Automotive Engine

automotive engine

[¦ȯd·ə¦mōd·iv ′en·jən]
(mechanical engineering)
The fuel-consuming machine that provides the motive power for automobiles, airplanes, tractors, buses, and motorcycles and is carried in the vehicle.
McGraw-Hill Dictionary of Scientific & Technical Terms, 6E, Copyright © 2003 by The McGraw-Hill Companies, Inc.
The following article is from The Great Soviet Encyclopedia (1979). It might be outdated or ideologically biased.

Automotive Engine


heat engines (internal combustion engines and steam engines) and electric engines used in automotive vehicles. Most automotive engines are piston (reciprocating) internal combustion engines. Automotive engines are divided into four-cycle and two-cycle engines according to the working process and are divided by the method of fuel ignition into spark plug ignition engines (also known as carburetor engines or gasoline engines) and diesel engines, which are self-ignition engines using high-temperature air compressed within the engine cylinders. The fuel mixture of vaporized gasoline and air, blended in the carburetor, is admitted to the cylinders of carburetor piston engines. Piston engines without carburetors also exist; these are equipped with a device for direct injection of fuel into the intake manifold or into the engine cylinder.

Figure 1. Transverse cross section through the MZMA-412 carburetor engine

The operating cycle of these engines is the same as that of carburetor engines. In diesel engines, diesel fuel is sprayed through the nozzle of a high-pressure pump directly into the cylinders, where it is mixed with air. Automotive engines are distinguished by the number and placement of the cylinders (in-line engines, V-engines, and so on), by the location of the valves (in the cylinder head or in the cylinder block), by the cylinder capacity, by the motor cooling system (liquid or air), by function, and so on. Four-cycle overhead valve liquid-cooled carburetor-type piston engines are used in modern automobiles, as well as in small and medium trucks. Diesels, which burn a cheaper fuel than gasoline and offer advantages over carburetor type engines in fuel economy and length of service, are used mainly for the propulsion of heavy trucks and large buses. Gasoline motors are superior in ease of design and low initial cost, power per liter of displacement, starting qualities, and control of exhaust smoke, but modern high-speed diesel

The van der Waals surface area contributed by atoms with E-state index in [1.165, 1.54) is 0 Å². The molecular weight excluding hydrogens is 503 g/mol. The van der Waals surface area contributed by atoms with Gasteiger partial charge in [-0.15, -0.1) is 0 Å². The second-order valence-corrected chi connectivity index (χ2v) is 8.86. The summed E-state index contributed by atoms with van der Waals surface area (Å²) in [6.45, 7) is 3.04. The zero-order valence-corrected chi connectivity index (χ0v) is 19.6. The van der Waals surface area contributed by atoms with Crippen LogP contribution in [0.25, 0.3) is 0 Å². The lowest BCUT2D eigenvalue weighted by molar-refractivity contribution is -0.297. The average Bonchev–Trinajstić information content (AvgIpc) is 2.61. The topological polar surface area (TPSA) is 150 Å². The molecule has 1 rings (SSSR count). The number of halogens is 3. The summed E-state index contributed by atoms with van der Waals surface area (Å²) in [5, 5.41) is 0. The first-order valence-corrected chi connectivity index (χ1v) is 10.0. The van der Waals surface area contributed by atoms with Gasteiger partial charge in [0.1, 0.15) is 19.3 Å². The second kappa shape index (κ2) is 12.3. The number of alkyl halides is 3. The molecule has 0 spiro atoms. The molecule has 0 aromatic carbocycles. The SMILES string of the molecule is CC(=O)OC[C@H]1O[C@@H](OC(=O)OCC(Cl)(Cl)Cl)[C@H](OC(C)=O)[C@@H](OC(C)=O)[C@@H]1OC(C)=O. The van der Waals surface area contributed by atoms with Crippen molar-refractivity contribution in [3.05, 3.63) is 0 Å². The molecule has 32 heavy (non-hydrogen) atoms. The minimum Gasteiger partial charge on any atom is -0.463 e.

Figure 2. Transverse cross section through the laMZ-236 four-cycle diesel engine

engines come close to carburetor engines in such important performance characteristics as specific mass (kg/kW or kg/hp), compactness, and noise-free operation. With these advances, and thanks to increases in power per liter of displacement, diesel engines have begun to find applications within the past decade in lightweight trucks and even in passenger automobiles.

Modern four-cycle piston engines (see Figures 1 and 2) consist of a cylinder block usually made integrally with the crankcase, the cylinder head, pistons with sealing rings and oil-control piston rings, connecting rod, crankshaft, flywheel, camshaft, spring-loaded intake and exhaust valves, valve train parts (rocker arm, valve lifter), the drive connecting the crankshaft and camshaft, spark plugs or fuel nozzle, and so on. These engines are equipped with a radiator and fan for the cooling system. They have pumps for forced circulation of lubricant oil and cooling fluid and for bringing fuel from the fuel tank, as well as fuel filters, oil filters, and air cleaners, a starter or cranking motor, ducts for air, gas, fuel, oil, and cooling fluid, and automatic control devices controlling the frequency of rotation of the crankshaft and the temperature of the cooling fluid and fuel mixture.

The power of modern (1968) carburetor piston engines for automobiles ranges from 15 to 310 kilowatts (kW) (20–425 horsepower [hp]), their cylinder displacements from 0.35 to 7.6 liters, compression ratios from 7:1 to 11:1, maximum frequencies of crankshaft rotation from 4,000 to 6,000 rpm, power per liter of displacement from 22 to 50 kW/liter (30 to 70 hp/liter), specific masses from 1.1 to 4 kg/kW (0.8 to 3 kg/hp), and minimum specific fuel rates up to 270 g/ (kW ξ hr) [200 g/(hp ξ hr)]; service life to the first major overhaul corresponds to a distance of 75,000–150,000 km or more. In sports and racing piston engines, the crankshaft rotation frequency attains 10,000–12,000 rpm, while the power per liter of displacement sometimes exceeds 150 kW/liter (200 hp/liter). In carburetor piston engines used in heavy-duty trucks, the power is not greater than 220 kW (300 hp); the cylinder displacement ranges from 1.5 to 9.5 liters, the compression ratio from 6.5:1 to 8.5:1, and the maximum frequency of crankshaft rotation 2,500 to 4,000 rpm. Diesel reciprocating engines generate power of 30 to 620 kW (40–850 hp) and feature cylinder displacements of 1.5 to 40 liters, compression ratios of 15:1 to 24:1, maximum frequencies of crankshaft rotation from 2,000 to 5,000 rpm, power per liter of displacement from 11 to 23 kW/liter (15–35 hp/liter), specific masses from 3.4 to 6.8 kg/kW (2.5–5 kg/hp), and minimum specific fuel rates from 205 to 210 g/(kW × hr) [150–155 g/(hp × hr)]; service life to the first major overhaul corresponds to a distance of 150,000 to 300,000 km.

Table 1. Basic technical data on modern Soviet automotive engines
 Carburetor enginesDiesels
 MeMZ 968VAZ 2101MZMA 408MZMA 412ZMZ 21AZMZ 24ZMZ 13ZMZ 53AZIL 114ZIL 130ZIL 375laMZ 236laMZ 238laMZ 240
* Supercharged power indicated in denominator
Number of cylinders. . . . . . . . . . . .444444888886812